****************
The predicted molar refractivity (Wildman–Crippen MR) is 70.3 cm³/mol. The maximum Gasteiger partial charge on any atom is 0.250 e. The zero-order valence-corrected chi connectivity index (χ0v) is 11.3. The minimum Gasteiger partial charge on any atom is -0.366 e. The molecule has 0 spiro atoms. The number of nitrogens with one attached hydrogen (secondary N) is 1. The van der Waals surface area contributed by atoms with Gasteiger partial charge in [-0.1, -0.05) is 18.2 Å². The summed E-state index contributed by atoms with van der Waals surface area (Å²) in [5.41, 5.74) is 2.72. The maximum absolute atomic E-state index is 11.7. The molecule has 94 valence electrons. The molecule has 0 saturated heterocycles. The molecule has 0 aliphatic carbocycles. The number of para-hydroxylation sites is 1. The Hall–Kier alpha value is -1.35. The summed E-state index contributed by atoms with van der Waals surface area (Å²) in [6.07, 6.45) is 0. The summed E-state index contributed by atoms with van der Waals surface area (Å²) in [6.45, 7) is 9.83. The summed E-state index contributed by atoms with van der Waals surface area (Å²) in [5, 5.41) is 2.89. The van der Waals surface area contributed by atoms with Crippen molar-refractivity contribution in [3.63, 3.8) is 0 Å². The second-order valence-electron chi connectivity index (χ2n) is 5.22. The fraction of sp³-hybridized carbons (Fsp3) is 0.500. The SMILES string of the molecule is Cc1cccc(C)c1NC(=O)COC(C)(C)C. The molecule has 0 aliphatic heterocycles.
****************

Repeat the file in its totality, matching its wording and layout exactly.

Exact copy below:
The predicted molar refractivity (Wildman–Crippen MR) is 70.3 cm³/mol. The maximum Gasteiger partial charge on any atom is 0.250 e. The zero-order valence-corrected chi connectivity index (χ0v) is 11.3. The minimum Gasteiger partial charge on any atom is -0.366 e. The molecule has 0 spiro atoms. The number of nitrogens with one attached hydrogen (secondary N) is 1. The van der Waals surface area contributed by atoms with Gasteiger partial charge in [-0.1, -0.05) is 18.2 Å². The summed E-state index contributed by atoms with van der Waals surface area (Å²) in [5.41, 5.74) is 2.72. The maximum absolute atomic E-state index is 11.7. The molecule has 94 valence electrons. The molecule has 0 saturated heterocycles. The molecule has 0 aliphatic carbocycles. The number of para-hydroxylation sites is 1. The Hall–Kier alpha value is -1.35. The summed E-state index contributed by atoms with van der Waals surface area (Å²) in [6.07, 6.45) is 0. The summed E-state index contributed by atoms with van der Waals surface area (Å²) in [6.45, 7) is 9.83. The summed E-state index contributed by atoms with van der Waals surface area (Å²) in [5, 5.41) is 2.89. The van der Waals surface area contributed by atoms with Crippen molar-refractivity contribution in [3.63, 3.8) is 0 Å². The second-order valence-electron chi connectivity index (χ2n) is 5.22. The fraction of sp³-hybridized carbons (Fsp3) is 0.500. The SMILES string of the molecule is Cc1cccc(C)c1NC(=O)COC(C)(C)C. The molecule has 0 aliphatic heterocycles.